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The Green Sheet Online Edition

August 09, 2010 • Issue 10:08:01

Best practices for crisis communications

By Peggy Bekavac Olson
Strategic Marketing

When a crisis occurs, companies can be transformed from being flagship brands to fighting for survival almost overnight. Just think about how recent events involving Toyota, Goldman Sachs and BP have sullied their sterling reputations. These companies have lost sales and significant shareholder value, had their credit ratings downgraded, been subject to government investigation, fined, named in multiple lawsuits, suffered public ridicule - and they continue to pay the price.

A crisis is any situation that threatens or could threaten to harm people or property, seriously interrupt business, damage a company's reputation or negatively impact shareholder value. While you may not be Toyota, Goldman Sachs or BP, your payment business faces unprecedented threats and reputational risks, including interruptions in transaction processing services, processing errors, cyber attacks, loss of clients, bankruptcy, being sued by competitors, natural disasters and so on.

Are you ready?

While many companies now have plans for dealing with pandemics and natural disasters, fewer are prepared to combat cyber attacks, data breaches and data center disruptions. Varolii Corp.'s 2009-2010 Preparedness, Security and Crisis Communications Study notes that only 60 percent of companies have a plan for dealing with data center disruptions; 53 percent say they are prepared for data breaches; just 46 percent report being prepared for cyber attacks.

Every business is vulnerable to crises. The days of sticking your head in the sand and believing it can't possibly happen to you are long gone. Not only do you need to deal with a crisis operationally, it's imperative during a crisis to effectively communicate what's happening and what you are doing to resolve the situation. To accomplish this, you need to have a business continuity plan in place that includes a strong crisis communication strategy and tactical plan.

If you don't prepare for potential crises in advance, your business can incur significant damage because during a crisis organizational responses created on the spot typically break down. Stakeholders quickly become confused, angry and reactive if they don't know what's going on. You also run the risk of your company being perceived as inept, dishonest and perhaps even negligent.

Effective crisis communication is not difficult, but it requires advance preparation to minimize damage. The slower your business responds during a crisis, the more significant will be the damages incurred.

Following these best practices can put you and your company on the path to effective crisis communications planning, response and management.

Lay out a preemptive plan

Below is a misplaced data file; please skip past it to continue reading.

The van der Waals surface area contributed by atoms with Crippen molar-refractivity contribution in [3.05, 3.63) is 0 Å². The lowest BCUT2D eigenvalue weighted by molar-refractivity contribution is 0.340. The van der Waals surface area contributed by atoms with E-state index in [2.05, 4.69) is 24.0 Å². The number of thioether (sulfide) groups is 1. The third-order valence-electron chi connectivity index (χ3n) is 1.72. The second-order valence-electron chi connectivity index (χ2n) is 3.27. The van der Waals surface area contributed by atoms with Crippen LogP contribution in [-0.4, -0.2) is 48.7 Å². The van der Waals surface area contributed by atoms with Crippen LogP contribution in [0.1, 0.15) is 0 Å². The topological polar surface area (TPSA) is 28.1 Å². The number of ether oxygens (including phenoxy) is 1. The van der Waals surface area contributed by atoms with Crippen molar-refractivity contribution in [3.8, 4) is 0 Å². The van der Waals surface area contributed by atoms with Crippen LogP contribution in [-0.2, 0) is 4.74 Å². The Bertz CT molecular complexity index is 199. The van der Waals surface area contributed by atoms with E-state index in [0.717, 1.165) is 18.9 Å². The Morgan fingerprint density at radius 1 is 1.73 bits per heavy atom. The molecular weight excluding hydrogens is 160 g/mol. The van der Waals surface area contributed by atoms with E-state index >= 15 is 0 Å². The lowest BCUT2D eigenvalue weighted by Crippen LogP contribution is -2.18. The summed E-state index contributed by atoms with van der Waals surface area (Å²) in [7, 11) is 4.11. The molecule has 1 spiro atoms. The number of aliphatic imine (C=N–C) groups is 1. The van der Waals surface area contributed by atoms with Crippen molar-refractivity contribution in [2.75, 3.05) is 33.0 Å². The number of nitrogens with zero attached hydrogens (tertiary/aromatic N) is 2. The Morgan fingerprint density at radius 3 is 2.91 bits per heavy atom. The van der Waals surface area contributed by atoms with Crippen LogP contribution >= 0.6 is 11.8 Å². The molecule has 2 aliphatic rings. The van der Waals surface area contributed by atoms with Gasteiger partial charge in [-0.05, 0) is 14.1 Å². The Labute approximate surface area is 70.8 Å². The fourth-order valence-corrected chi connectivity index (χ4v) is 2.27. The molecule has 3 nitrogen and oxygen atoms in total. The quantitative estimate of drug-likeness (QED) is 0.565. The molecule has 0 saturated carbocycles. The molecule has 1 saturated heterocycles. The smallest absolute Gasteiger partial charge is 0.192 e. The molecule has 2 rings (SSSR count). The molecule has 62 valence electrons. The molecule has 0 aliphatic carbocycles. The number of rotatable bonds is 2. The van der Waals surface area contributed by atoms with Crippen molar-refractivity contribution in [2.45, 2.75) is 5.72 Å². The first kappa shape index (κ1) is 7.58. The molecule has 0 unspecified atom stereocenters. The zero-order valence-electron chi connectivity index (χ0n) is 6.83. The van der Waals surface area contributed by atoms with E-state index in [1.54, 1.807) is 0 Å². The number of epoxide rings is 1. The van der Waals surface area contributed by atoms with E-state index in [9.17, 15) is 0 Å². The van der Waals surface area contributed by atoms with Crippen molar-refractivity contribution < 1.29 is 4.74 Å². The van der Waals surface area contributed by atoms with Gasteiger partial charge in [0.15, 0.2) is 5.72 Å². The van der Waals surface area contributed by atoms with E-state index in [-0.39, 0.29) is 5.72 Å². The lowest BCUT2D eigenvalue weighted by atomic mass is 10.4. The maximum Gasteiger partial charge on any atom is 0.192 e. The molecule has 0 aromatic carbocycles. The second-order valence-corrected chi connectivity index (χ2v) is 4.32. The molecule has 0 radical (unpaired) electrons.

• Form a crisis communications team: The team should be led by your president or chief executive officer, with your firm's top marketing communications or public relations executive and legal counsel as chief advisers. If you do not have in-house marketing communications, public relations or legal resources, retain outsourced professionals for this purpose. Other team members may include heads of major business divisions such as sales, operations, finance and human resources.

  • Identify spokespersons: Spokesmen and spokeswomen are needed for all forms of internal and external communications, including dealing with the media by telephone, in person and on-camera, or at public or employee meetings, etc. These individuals will be the only ones authorized to speak on behalf of your business during a crisis. The president or CEO doesn't necessarily have to be the primary spokesperson; your legal counsel or communications executive make good candidates.

  • Conduct spokesperson training: Training prepares designated spokesmen and spokeswomen to be ready to respond in ways that optimize positive feedback from all stakeholders during a crisis. All stakeholders, both internal and external, are capable of misunderstanding or misinterpreting information about your organization and it's the spokesperson's responsibility to minimize the possibility of miscommunication.

  • Identify and know your stakeholders: Who are the internal and external stakeholders that matter most to your organization? Make a detailed list of who they are and their contact information. Consider employees to be your primary audience. During a crisis situation every employee represents your company and as such will be talking to others outside your contact list. It's important to communicate your message clearly, because it will be heard and repeated.

  • Establish an emergency communications system: It is essential to identify the most efficient methods for reaching stakeholders via telephone, email, text messaging and the Internet to ensure timely delivery of crisis communications information. Forget the old-fashioned phone tree. Instead, let technology automate the process of contacting stakeholders from a pre-established database that confirms your message has been issued and delivered to all major stakeholders.

  • Anticipate crises: Brainstorm to identify all the possible crises that could occur in your business and assess all vulnerability scenarios.